Anna Mass today

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It’s me, Anna Mass today. I live in Warsaw. I am alone. We spent almost fifty years together with my husband and we lived in harmony. He really was a good man, my father was right. My intuition that he'd be my husband proved true. My husband died  in 1993.

Poland today... it’s not so simple. Young people today have no idea what communism was about, they only want to hear about the empty store shelves. But everyone had a job. 'Do or don't, it's two thousand every month.' Everyone had an apartment, you got it for free. I had a month's summer leave, went on vacation. As a non-working mother with two children. Only they didn't let us go abroad. Jews weren't allowed to go abroad. My husband worked at the Office of the Council of Ministers, and if he's a Jew, then certainly a Zionist. But he never joined the party. People believe today that it was Solidarity that restored capitalism in Poland. Solidarity wanted communism with a human face. 'Socialism yes, distortions no.' And young people today are for what's happening, and the old are against it. But we're passing away anyway.

I'm already old, I'll be 85 in February 2006! Isn't that old? I'm also a war veteran today for spending all those years in the Soviet Union. I'm not one of the Children of the Holocaust , I was grown-up. Though I was lazy all my life, I never had time to yield to laziness. At first I studied, then I went to work, worked with the crochet, knitted. You made a shawl collar, kimono sleeves - a dressing gown. A great lady, upon getting up from bed or when she was sick, put on a dressing gown. The material cost me two zlotys, and I put that into a shop for ten. And I kept doing something. If I had any free time, I liked to read. Then there was my husband to take care of, the house… Now that I've been left alone I no longer have to do anything, I will prepare food for several days in advance, won't I? I haven't had to clean either now that I don't have a dog anymore. I'll vacuum clean once a week. So I can finally indulge in laziness. I have the right to do that now, haven't I?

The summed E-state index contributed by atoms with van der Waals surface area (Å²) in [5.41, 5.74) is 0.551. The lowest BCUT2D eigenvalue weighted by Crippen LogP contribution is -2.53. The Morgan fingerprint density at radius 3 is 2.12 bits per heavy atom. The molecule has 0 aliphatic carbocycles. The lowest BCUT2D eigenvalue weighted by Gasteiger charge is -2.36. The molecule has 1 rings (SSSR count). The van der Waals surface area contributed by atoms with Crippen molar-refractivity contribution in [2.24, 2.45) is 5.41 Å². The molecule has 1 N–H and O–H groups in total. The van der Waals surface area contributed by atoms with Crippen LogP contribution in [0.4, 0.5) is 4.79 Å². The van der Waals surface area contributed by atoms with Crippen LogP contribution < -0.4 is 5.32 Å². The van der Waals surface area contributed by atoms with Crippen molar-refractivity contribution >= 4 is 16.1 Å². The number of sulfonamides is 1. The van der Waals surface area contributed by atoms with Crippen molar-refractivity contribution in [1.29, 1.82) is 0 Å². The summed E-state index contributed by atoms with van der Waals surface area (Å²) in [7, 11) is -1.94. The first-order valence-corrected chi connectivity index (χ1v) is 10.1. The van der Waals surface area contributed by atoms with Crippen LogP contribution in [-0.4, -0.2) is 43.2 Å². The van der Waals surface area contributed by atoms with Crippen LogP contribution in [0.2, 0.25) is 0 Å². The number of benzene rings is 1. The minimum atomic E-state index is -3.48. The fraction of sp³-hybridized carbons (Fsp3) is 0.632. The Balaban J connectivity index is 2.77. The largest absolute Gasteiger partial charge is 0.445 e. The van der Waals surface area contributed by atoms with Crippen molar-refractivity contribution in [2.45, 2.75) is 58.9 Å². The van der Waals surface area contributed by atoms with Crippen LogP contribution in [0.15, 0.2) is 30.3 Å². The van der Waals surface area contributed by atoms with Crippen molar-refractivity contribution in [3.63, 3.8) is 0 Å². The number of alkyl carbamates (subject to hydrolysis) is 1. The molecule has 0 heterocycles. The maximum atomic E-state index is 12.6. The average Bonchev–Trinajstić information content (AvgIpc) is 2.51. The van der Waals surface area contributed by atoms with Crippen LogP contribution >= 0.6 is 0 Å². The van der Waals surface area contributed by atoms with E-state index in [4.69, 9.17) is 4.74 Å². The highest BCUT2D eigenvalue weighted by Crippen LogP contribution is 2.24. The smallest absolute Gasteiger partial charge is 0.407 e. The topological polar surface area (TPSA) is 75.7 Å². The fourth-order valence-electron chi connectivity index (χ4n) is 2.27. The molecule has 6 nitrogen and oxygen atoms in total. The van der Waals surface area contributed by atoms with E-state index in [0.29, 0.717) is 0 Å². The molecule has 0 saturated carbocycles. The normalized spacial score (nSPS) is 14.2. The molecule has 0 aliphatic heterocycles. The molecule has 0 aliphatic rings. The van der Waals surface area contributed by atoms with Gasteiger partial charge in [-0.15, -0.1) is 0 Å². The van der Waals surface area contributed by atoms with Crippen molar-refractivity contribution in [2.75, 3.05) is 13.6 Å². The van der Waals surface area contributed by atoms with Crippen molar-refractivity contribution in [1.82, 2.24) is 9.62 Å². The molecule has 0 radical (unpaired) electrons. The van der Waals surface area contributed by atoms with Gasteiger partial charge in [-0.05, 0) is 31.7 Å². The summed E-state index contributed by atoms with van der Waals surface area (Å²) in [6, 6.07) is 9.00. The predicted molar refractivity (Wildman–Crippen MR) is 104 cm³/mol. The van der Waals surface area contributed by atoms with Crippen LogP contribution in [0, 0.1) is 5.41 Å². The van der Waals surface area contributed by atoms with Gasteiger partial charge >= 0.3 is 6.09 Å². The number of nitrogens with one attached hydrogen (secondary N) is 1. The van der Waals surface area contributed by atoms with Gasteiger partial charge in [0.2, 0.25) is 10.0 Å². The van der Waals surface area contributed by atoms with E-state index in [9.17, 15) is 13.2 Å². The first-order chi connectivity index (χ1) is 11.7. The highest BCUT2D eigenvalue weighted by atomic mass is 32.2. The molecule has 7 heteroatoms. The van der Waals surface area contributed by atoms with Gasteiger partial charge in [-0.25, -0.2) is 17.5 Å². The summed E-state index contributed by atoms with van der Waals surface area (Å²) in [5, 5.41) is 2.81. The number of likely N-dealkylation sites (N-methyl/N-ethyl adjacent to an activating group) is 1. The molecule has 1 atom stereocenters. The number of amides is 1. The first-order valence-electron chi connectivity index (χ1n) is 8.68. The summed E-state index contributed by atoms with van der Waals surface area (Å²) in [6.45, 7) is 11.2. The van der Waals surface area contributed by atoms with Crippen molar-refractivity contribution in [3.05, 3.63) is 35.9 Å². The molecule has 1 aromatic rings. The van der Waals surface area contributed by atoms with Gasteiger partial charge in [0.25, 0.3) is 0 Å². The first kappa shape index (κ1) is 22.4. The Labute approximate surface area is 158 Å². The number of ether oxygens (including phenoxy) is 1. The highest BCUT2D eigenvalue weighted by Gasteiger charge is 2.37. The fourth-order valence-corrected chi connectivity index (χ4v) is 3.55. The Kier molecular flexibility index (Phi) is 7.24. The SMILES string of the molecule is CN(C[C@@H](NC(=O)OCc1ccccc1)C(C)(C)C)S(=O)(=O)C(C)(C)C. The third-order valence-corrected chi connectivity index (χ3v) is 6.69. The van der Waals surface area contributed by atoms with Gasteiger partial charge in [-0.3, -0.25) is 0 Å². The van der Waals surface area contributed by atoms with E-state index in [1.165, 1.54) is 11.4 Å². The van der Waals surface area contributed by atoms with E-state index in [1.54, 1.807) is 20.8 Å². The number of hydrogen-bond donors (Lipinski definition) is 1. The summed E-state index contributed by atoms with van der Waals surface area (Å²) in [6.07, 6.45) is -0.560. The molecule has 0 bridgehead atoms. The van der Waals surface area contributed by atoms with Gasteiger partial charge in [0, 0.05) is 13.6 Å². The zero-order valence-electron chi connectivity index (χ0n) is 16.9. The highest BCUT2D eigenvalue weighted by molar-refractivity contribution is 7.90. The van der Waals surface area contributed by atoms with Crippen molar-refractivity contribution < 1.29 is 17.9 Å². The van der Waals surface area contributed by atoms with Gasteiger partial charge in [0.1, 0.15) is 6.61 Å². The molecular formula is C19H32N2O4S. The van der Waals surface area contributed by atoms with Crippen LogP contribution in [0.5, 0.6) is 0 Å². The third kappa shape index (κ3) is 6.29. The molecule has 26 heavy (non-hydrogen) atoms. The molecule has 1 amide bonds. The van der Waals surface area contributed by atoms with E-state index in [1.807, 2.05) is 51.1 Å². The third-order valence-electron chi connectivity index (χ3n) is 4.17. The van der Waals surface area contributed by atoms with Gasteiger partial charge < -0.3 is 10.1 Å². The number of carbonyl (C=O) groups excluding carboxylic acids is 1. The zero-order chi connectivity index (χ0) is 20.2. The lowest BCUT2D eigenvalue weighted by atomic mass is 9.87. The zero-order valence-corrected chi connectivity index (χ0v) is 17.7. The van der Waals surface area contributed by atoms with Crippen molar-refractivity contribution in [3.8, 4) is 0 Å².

Interview details

Interviewee: Anna Mass
Marta Cobel-Tokarska
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Warsaw, Poland


Anna Mass
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before WW II:
Milliner apprentice
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